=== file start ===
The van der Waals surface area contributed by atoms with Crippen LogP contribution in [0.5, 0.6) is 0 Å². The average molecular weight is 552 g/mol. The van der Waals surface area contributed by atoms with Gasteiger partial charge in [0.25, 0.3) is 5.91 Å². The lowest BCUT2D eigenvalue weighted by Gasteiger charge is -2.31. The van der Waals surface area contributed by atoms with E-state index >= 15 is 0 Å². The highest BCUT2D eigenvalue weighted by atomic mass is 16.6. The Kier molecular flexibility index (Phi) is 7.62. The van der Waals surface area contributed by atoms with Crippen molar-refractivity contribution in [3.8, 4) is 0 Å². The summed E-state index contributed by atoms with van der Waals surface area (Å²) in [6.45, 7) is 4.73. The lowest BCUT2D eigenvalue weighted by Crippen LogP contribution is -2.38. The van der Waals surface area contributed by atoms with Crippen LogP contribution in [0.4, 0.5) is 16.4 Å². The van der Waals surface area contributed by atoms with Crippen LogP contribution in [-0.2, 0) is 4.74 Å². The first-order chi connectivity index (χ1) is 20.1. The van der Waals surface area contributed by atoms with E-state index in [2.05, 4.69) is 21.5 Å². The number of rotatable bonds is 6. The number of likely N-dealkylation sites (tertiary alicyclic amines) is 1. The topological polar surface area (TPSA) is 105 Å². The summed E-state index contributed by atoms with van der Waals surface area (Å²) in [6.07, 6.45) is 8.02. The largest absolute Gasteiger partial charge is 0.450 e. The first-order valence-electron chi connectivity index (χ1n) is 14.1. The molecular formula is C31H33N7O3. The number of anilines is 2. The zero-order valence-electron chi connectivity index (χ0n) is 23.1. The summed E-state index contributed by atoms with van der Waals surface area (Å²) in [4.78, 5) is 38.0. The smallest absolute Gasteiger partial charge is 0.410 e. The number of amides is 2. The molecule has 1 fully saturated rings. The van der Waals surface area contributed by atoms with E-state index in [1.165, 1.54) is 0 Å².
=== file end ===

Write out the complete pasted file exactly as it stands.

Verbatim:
The van der Waals surface area contributed by atoms with Crippen LogP contribution in [0.5, 0.6) is 0 Å². The average molecular weight is 552 g/mol. The van der Waals surface area contributed by atoms with Gasteiger partial charge in [0.25, 0.3) is 5.91 Å². The lowest BCUT2D eigenvalue weighted by Gasteiger charge is -2.31. The van der Waals surface area contributed by atoms with E-state index >= 15 is 0 Å². The highest BCUT2D eigenvalue weighted by atomic mass is 16.6. The Kier molecular flexibility index (Phi) is 7.62. The van der Waals surface area contributed by atoms with Crippen molar-refractivity contribution in [3.8, 4) is 0 Å². The summed E-state index contributed by atoms with van der Waals surface area (Å²) in [6.45, 7) is 4.73. The lowest BCUT2D eigenvalue weighted by Crippen LogP contribution is -2.38. The van der Waals surface area contributed by atoms with Crippen LogP contribution in [0.4, 0.5) is 16.4 Å². The van der Waals surface area contributed by atoms with Crippen LogP contribution in [-0.2, 0) is 4.74 Å². The first-order chi connectivity index (χ1) is 20.1. The van der Waals surface area contributed by atoms with E-state index in [2.05, 4.69) is 21.5 Å². The number of rotatable bonds is 6. The number of likely N-dealkylation sites (tertiary alicyclic amines) is 1. The topological polar surface area (TPSA) is 105 Å². The summed E-state index contributed by atoms with van der Waals surface area (Å²) in [6.07, 6.45) is 8.02. The largest absolute Gasteiger partial charge is 0.450 e. The first-order valence-electron chi connectivity index (χ1n) is 14.1. The molecular formula is C31H33N7O3. The number of anilines is 2. The zero-order valence-electron chi connectivity index (χ0n) is 23.1. The summed E-state index contributed by atoms with van der Waals surface area (Å²) in [4.78, 5) is 38.0. The smallest absolute Gasteiger partial charge is 0.410 e. The number of amides is 2. The molecule has 1 fully saturated rings. The van der Waals surface area contributed by atoms with E-state index in [1.165, 1.54) is 0 Å².